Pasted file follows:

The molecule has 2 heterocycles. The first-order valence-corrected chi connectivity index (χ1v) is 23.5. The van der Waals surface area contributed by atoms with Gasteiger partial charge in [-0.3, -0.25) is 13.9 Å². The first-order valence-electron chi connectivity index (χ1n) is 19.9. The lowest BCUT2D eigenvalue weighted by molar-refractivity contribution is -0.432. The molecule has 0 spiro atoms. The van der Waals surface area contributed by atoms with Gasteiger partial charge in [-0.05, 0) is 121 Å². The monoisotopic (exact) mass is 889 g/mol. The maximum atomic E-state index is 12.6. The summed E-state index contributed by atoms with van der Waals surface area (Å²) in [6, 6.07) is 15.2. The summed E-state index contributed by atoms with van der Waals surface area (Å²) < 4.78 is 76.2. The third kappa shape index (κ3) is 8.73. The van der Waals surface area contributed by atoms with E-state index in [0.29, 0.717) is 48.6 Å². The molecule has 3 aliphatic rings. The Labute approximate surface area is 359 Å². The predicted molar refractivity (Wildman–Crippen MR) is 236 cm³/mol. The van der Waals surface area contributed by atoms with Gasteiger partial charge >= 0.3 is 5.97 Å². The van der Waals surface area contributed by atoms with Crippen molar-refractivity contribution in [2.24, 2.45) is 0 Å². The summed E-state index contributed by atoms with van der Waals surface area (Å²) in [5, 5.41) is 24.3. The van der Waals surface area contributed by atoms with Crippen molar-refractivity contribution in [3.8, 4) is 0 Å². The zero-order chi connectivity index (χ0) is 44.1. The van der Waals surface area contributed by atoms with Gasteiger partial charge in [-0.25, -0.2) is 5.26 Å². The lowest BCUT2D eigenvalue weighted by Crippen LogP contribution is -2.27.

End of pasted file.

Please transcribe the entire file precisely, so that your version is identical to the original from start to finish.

The molecule has 2 heterocycles. The first-order valence-corrected chi connectivity index (χ1v) is 23.5. The van der Waals surface area contributed by atoms with Gasteiger partial charge in [-0.3, -0.25) is 13.9 Å². The first-order valence-electron chi connectivity index (χ1n) is 19.9. The lowest BCUT2D eigenvalue weighted by molar-refractivity contribution is -0.432. The molecule has 0 spiro atoms. The van der Waals surface area contributed by atoms with Gasteiger partial charge in [-0.05, 0) is 121 Å². The monoisotopic (exact) mass is 889 g/mol. The maximum atomic E-state index is 12.6. The summed E-state index contributed by atoms with van der Waals surface area (Å²) in [6, 6.07) is 15.2. The summed E-state index contributed by atoms with van der Waals surface area (Å²) < 4.78 is 76.2. The third kappa shape index (κ3) is 8.73. The van der Waals surface area contributed by atoms with E-state index in [0.29, 0.717) is 48.6 Å². The molecule has 3 aliphatic rings. The Labute approximate surface area is 359 Å². The predicted molar refractivity (Wildman–Crippen MR) is 236 cm³/mol. The van der Waals surface area contributed by atoms with Gasteiger partial charge >= 0.3 is 5.97 Å². The van der Waals surface area contributed by atoms with Crippen molar-refractivity contribution in [2.24, 2.45) is 0 Å². The summed E-state index contributed by atoms with van der Waals surface area (Å²) in [5, 5.41) is 24.3. The van der Waals surface area contributed by atoms with Crippen molar-refractivity contribution in [3.8, 4) is 0 Å². The zero-order chi connectivity index (χ0) is 44.1. The van der Waals surface area contributed by atoms with Gasteiger partial charge in [-0.25, -0.2) is 5.26 Å². The lowest BCUT2D eigenvalue weighted by Crippen LogP contribution is -2.27.